Concert Notes

Lang Lang! with the VSO

Romeo and Juliet Fantasy-Overture
Pyotr Il’yich Tchaikovsky          
b. Kamsko-Votkinsk, Russia / May 7, 1840;
d. St. Petersburg, Russia / November 6, 1893

The plays and poems of William Shakespeare have inspired more music than any other body of literature. Author Bryan Gooch’s A Shakespeare Music Catalogue runs to five hefty volumes and it doesn’t include the last 25 years!

Tchaikovsky responded to the compelling call of Shakespeare in three melodious, strongly atmospheric fantasy-overtures: Romeo and Juliet (1869, final revision 1880); The Tempest (1873); and Hamlet (1888, followed by a full incidental score for the play in 1891). It was composer Mili Balakirev who suggested Romeo and Juliet to him for musical treatment. Tchaikovsky created the first version in a fever of inspiration, but Balakirev’s sharp criticisms led him to revise it twice. 

It opens with a solemn chorale theme characterizing the lovers’ friend, Friar Laurence. The Fantasy‑Overture proper contrasts two themes. The first is a nervous, often violent subject depicting the conflict between the rival families. The second is the passionate, soaring love theme for Romeo and Juliet, truly one of Tchaikovsky’s most inspired lyrical creations. The stark final climax is followed first by a sombre funeral march, then by a radiant, nostalgic apotheosis of the love theme. This coda has no equivalent in Shakespeare, but it does give the music a satisfying sense of transfiguration.  

Introduction and Allegro, Op. 47
Sir Edward Elgar
b. Broadheath, England / June 2, 1857;
d. Worcester, England / February 23, 1934 

Numerous front-rank British composers, including Vaughan Williams, Britten and Holst, have found writing for the rich, expressive and flexible medium of the string orchestra a highly congenial practice. Elgar’s contributions were small in number but substantial in every other sense.

The newly founded London Symphony Orchestra was eager to have Elgar conduct a concert of his music, hopefully to include a new work. The concert, which included the first performance of the Introduction and Allegro for string quartet and string orchestra, took place on March 8, 1905. It drew a cool reception. So technically demanding a piece needed time to be mastered by the players. This kept it from widespread popularity until the general upgrade in playing standards that came in the wake of the Second World War. The introduction is a bustling, rhythmic tour‑de‑force. What Elgar called “a very devil of a fugue…with all sorts of japes and counterpoints” follows. After much masterfully constructed elaboration, the work concludes with a triumphant return of the introduction. 

Piano Concerto No. 5 in E-flat Major, Op. 73 “Emperor”
Ludwig van Beethoven
b. Bonn, Germany / December 15, 1770;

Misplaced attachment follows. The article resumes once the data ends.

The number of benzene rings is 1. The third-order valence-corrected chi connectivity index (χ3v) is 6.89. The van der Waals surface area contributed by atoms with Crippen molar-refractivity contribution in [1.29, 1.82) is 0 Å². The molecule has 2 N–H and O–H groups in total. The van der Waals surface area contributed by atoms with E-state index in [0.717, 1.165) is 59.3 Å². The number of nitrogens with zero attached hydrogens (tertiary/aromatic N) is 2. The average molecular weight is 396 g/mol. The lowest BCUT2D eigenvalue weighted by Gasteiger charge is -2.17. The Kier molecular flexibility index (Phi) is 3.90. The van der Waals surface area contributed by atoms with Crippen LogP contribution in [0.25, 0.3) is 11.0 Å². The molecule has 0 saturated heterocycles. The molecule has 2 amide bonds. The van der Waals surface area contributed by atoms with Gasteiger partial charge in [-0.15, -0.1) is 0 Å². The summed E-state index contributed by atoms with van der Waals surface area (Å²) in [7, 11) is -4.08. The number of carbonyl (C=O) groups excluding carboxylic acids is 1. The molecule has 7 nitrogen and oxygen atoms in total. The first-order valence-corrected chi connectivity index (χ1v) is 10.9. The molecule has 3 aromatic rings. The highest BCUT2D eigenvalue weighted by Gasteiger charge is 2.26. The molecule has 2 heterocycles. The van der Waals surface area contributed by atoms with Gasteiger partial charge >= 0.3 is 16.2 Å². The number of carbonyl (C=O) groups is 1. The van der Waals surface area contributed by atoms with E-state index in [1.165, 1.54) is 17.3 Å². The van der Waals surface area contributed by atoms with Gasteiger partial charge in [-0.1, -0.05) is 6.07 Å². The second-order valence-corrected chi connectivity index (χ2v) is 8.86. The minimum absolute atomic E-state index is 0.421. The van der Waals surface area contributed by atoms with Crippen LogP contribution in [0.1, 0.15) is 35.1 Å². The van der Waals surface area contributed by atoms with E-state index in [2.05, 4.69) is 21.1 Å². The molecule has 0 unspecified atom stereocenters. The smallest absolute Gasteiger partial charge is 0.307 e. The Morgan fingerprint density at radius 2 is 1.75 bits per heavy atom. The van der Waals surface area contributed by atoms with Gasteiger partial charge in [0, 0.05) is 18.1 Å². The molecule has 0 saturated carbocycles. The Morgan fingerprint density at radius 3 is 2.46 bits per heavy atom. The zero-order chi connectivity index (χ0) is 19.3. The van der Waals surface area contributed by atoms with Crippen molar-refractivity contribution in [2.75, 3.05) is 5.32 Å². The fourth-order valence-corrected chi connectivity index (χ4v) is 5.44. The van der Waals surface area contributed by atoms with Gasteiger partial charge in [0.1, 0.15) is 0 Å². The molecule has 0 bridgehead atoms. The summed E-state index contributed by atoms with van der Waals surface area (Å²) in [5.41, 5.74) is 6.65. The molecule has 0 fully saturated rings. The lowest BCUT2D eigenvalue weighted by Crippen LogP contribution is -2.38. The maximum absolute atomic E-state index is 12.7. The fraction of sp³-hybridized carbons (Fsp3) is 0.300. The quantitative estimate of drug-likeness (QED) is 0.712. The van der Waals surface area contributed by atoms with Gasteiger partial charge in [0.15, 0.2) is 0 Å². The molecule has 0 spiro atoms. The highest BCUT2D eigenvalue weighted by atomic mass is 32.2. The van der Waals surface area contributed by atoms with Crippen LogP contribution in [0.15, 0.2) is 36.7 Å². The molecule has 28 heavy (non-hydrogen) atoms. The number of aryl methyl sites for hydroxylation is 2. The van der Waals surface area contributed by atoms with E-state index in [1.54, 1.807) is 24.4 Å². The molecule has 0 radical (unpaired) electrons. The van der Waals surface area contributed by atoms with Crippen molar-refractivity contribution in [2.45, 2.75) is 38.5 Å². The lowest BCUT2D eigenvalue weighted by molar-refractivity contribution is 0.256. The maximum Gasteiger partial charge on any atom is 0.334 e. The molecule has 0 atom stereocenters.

d. Vienna, Austria / March 26, 1827

There are longer concertos than Beethoven’s No. 5 – the two by Brahms, Tchaikovsky’s Second and Busoni’s, for example – but none quite so grand. Other composers have tried to create a work of matching scope, power and brilliance, but he alone has possessed the necessary combination of heart, head and mind.

He composed the ‘Emperor’ Concerto (the source of the nickname is unknown) between 1808 and 1809, against the backdrop of Napoleon Bonaparte’s rise to the zenith of his power. Beethoven had once admired the ‘Little Corporal’ for his early devotion to the humanitarian ideals of the French Revolution. Once Bonaparte crowned himself Emperor of France in 1804, Beethoven’s attitude changed instantly to scorn. He struck Napoleon’s name from the title page of his Third Symphony, a work he had planned to dedicate to him.

In May 1809, French troops besieged and captured Vienna. During the period when Beethoven was at work on this concerto, their regular artillery bombardments were chipping away at the last shreds of his hearing. He fled to his brother’s house and covered his ears with pillows to reduce the noise. Rather than reflecting his distress, the concerto is proud and defiant. Perhaps he intended it as a hopeful vision of Bonaparte’s ultimate defeat, or a manifesto praising the virtues of the common man over those of a dictator.

The premiere, delayed by the continuing Napoleonic wars, took place in Leipzig on November 28, 1811. For the first time, the increasingly deaf Beethoven was not the soloist in the first performance of one of his piano concertos. Friedrich Schneider did the honours instead. Just like the Fourth Concerto, it won only modest success. The Vienna debut, with Beethoven’s pupil Carl Czerny at the keyboard, was an even greater fiasco. Exasperated with the uniformly hostile press, Beethoven countered, “And now, criticize as long as you choose; even if sometimes it irritates me slightly, like a gnat-bite, it ends up turning into a great joke; cri-cri-ti-ti-ci-c-ze-ze – but not to all eternity, for that you cannot do!”

The ‘Emperor’ marked a major shift in character from its immediate predecessor. No. 4 begins quietly, almost modestly. In the ‘Emperor,’ Beethoven wheeled out the big guns right off the top. After the commanding opening flourish, the first movement proper unfolds with unhurried majesty. There are no substantial solo cadenzas anywhere in the concerto, Beethoven having lost patience with the liberties soloists had taken with those he had provided for his previous concertos. In its own, serene way, the slow movement is every bit as assured as the first. A simple bridge passage, its magic undimmed no matter how many times you hear it, leads to the exuberant finale.

Piano Concerto No. 5 in E-flat Major, Op. 73 “Emperor”
1. Allegro
2. Adagio un poco mosso…
3. Rondo: Allegro


Programme Notes © 2017 Don Anderson

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